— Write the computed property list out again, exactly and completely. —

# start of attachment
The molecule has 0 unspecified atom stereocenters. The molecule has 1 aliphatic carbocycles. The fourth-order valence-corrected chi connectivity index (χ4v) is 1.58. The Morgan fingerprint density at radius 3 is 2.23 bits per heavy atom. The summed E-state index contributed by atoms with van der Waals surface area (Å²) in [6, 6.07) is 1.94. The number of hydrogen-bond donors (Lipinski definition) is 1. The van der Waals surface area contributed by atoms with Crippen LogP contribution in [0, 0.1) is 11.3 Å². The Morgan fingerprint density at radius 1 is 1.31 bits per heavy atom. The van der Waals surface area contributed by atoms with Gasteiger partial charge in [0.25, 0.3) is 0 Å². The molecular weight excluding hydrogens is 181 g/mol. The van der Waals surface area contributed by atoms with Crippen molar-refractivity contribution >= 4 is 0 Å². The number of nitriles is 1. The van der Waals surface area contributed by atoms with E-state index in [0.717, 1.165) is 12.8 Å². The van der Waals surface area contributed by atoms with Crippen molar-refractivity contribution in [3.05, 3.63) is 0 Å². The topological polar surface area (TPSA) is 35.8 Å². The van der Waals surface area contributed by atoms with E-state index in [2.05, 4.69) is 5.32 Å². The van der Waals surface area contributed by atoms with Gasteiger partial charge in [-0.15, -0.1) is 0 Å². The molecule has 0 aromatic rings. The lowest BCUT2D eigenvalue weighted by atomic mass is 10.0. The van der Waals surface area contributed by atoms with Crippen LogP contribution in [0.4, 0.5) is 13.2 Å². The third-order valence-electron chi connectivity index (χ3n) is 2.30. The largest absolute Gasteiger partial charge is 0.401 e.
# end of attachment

The molecule has 0 unspecified atom stereocenters. The molecule has 1 aliphatic carbocycles. The fourth-order valence-corrected chi connectivity index (χ4v) is 1.58. The Morgan fingerprint density at radius 3 is 2.23 bits per heavy atom. The summed E-state index contributed by atoms with van der Waals surface area (Å²) in [6, 6.07) is 1.94. The number of hydrogen-bond donors (Lipinski definition) is 1. The van der Waals surface area contributed by atoms with Crippen LogP contribution in [0, 0.1) is 11.3 Å². The Morgan fingerprint density at radius 1 is 1.31 bits per heavy atom. The van der Waals surface area contributed by atoms with Gasteiger partial charge in [0.25, 0.3) is 0 Å². The molecular weight excluding hydrogens is 181 g/mol. The van der Waals surface area contributed by atoms with Crippen molar-refractivity contribution >= 4 is 0 Å². The number of nitriles is 1. The van der Waals surface area contributed by atoms with E-state index in [0.717, 1.165) is 12.8 Å². The van der Waals surface area contributed by atoms with Crippen molar-refractivity contribution in [3.05, 3.63) is 0 Å². The topological polar surface area (TPSA) is 35.8 Å². The van der Waals surface area contributed by atoms with E-state index in [2.05, 4.69) is 5.32 Å². The van der Waals surface area contributed by atoms with Gasteiger partial charge in [-0.15, -0.1) is 0 Å². The molecule has 0 aromatic rings. The lowest BCUT2D eigenvalue weighted by atomic mass is 10.0. The van der Waals surface area contributed by atoms with Crippen LogP contribution in [0.4, 0.5) is 13.2 Å². The third-order valence-electron chi connectivity index (χ3n) is 2.30. The largest absolute Gasteiger partial charge is 0.401 e.